The typical problems with CMS systems
Every web designer knows the problem. The customer only wants a small website with two to three subpages and has little budget. However he wants to be able to edit the content afterwards. If you were to create a static site you could be ready in a few hours and you would remain in the budget. Since the customer wants to change the content you have to bother with a CMS that consumes far too much time.
Just look at the Sample use cases of APICMS to get an idea what the CMS is able to do!
- Graphically sophisticated designs are difficult to pack into the template.
Every web designer knows the problem. Especially those who create graphically very complex designs (eg with Photoshop). You have a nice design but now to customize the HTML code and use templates provided by the CMS, and adjust it so it looks like the home-built design. In the template are a lot of variables and options that you dont know. Therefore, you have to read long documentation although you are only looking just for a little thing and you only have one DIV container with 10 lines of content. Everything else is around static.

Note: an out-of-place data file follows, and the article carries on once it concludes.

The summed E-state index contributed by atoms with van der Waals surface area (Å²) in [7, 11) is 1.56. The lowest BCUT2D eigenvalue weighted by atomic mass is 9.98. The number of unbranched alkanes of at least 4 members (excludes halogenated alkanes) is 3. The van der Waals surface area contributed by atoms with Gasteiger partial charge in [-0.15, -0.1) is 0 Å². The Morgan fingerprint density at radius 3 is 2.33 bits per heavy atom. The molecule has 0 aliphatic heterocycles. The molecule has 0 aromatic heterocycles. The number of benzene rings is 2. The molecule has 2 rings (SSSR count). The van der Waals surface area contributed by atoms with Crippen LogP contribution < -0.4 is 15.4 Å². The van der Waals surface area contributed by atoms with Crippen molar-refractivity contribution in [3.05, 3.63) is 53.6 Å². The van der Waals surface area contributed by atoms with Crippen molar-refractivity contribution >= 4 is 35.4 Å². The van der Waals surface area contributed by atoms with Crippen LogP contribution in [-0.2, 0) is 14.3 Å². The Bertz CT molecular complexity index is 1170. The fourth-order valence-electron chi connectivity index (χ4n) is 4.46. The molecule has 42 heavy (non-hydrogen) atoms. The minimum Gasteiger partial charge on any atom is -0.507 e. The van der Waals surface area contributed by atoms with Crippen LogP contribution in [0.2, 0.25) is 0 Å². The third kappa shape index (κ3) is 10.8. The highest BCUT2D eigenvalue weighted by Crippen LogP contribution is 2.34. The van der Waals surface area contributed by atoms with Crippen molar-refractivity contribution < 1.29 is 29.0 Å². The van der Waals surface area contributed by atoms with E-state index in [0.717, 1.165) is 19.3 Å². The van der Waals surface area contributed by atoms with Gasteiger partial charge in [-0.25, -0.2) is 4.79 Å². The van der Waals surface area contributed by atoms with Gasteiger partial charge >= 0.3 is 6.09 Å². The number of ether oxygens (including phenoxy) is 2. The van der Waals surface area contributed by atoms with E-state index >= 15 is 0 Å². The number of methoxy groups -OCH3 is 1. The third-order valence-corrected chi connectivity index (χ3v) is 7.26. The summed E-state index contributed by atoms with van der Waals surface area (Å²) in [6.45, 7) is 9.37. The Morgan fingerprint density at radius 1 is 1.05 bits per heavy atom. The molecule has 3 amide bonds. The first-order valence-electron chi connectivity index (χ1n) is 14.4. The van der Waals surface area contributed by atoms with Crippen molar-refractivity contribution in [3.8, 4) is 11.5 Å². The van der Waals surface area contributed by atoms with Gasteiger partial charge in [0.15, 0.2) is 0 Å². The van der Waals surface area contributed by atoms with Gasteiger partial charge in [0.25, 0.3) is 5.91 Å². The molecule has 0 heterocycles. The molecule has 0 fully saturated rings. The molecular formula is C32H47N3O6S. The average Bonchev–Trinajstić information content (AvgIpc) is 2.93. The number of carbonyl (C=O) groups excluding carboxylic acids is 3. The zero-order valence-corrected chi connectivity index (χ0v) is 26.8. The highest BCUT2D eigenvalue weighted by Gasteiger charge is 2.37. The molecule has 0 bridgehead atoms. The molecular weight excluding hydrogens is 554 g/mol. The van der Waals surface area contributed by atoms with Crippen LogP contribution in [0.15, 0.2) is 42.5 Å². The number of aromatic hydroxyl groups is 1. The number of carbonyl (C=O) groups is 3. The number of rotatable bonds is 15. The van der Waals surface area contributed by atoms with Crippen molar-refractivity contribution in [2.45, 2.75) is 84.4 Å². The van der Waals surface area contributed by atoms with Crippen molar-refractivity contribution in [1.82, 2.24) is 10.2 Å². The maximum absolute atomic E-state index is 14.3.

- Navigating the CMS must be adapted and is very complicated
Once you have packed the design into the template the navigation has to be adapted. Since the menu is completely saved in the CMS you have to give proper access rights to the user so he cannot destroy the menu. In addition, one must make sure that the menu items are in the correct order to appear on the site. And finally, there is still a lot of problems with sub-menus.
- Customer finds himself unable to cope in the complex CMS.
The customer has little experience working with computer and no idea how the CMS is working. He would, however, still at least change the imprint themselves, if one changes the phone number or email. After a few weeks, the customer forgets how the CMS is to use and then when he wants to change the content he calls the web designer so that he should adapt the content quickly. Of course free of charge.